Researchers have spent years trying to build a bipedal robot that can walk more like us humans, including somewhat successful attempts with Honda’s ASIMO or Boston Dynamics’ auto-balancing Petman. But Sano Lab researchers from the Nagoya Institute of Technology in Japan have developed a truly natural looking bipedal walker that can travel long distances and is propelled by its own weight.
The mechanical walker (pictured above) is Sano Lab’s Prototype 3, which took 100,000 unassisted steps--equivalent to walking 15 kilometers--over the course of 13 hours. The machine can do this because its thighs, calves, and feet were all machined out of aluminum to match weight and length of a human’s.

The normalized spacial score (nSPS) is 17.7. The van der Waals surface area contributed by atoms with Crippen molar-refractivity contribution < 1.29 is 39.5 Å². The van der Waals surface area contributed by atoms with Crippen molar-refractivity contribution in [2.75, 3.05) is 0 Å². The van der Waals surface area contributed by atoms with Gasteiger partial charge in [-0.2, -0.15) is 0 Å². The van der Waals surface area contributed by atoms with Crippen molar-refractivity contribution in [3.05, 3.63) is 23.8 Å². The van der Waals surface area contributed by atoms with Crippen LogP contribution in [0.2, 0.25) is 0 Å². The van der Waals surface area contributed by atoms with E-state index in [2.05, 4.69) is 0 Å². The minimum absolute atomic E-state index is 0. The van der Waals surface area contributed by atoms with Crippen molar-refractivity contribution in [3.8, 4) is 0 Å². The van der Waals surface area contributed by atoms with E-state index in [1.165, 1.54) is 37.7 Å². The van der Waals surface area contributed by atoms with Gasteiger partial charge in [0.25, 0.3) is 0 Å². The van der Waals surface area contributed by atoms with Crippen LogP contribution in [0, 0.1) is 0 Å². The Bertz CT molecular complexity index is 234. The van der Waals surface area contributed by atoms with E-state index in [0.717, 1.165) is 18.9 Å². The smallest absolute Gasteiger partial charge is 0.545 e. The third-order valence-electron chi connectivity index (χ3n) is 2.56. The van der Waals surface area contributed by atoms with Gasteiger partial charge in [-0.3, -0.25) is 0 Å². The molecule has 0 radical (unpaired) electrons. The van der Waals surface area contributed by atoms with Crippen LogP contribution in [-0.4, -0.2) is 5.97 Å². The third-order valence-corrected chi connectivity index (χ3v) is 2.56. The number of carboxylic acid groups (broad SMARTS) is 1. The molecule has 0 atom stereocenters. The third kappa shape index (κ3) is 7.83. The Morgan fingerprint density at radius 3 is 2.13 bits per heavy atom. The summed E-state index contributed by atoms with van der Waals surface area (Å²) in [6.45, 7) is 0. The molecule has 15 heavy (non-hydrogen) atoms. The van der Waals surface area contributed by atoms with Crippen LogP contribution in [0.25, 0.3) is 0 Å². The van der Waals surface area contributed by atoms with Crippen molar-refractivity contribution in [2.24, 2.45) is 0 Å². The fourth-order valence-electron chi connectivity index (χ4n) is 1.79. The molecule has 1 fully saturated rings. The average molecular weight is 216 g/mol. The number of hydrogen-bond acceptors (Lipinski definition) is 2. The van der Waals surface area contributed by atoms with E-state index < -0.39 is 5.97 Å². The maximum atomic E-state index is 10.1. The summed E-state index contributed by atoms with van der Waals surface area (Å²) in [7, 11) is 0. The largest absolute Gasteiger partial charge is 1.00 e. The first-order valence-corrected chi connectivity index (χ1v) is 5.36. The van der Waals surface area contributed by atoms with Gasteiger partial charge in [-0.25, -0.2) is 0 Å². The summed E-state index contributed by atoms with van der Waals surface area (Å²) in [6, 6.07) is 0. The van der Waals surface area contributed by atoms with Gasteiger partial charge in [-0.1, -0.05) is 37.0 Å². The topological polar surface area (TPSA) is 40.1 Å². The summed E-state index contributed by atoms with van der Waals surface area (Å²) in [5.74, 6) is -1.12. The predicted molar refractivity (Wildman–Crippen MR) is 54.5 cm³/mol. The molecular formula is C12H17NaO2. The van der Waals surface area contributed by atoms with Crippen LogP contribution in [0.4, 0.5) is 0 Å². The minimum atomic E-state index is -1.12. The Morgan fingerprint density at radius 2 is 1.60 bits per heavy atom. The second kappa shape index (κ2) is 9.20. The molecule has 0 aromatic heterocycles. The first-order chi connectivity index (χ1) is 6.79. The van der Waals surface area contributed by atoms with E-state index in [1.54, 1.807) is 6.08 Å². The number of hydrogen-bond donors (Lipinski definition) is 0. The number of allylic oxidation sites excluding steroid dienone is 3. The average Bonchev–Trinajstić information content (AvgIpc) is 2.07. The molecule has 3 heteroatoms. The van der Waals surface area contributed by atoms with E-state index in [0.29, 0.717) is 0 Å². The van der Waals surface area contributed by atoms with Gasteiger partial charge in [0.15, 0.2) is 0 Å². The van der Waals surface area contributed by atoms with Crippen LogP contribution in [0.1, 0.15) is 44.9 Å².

Unlike the walkers we have seen before (no, not those Walkers), Sano Lab’s do not use sensors, computers, or actuators, so the mechanical process is completely passive. All the walker needs is a little push or a downward slope to start it--inertia carries it the rest of the way.
The Sano Lab researchers have also developed another walker called the BlueBiped that works on a “principle of falling”--imagine the way you feel like you are being propelled down a hill. The BlueBiped is capable of carrying a 10-kilogram (2.2-pound) payload at a brisk 3.3 kilometers per hour (2mph). A DigInfo video shows that the BlueBiped can be worn on a person like an exoskeleton to help a person walk and the researchers say “sports equipment” could be the future for this technology.
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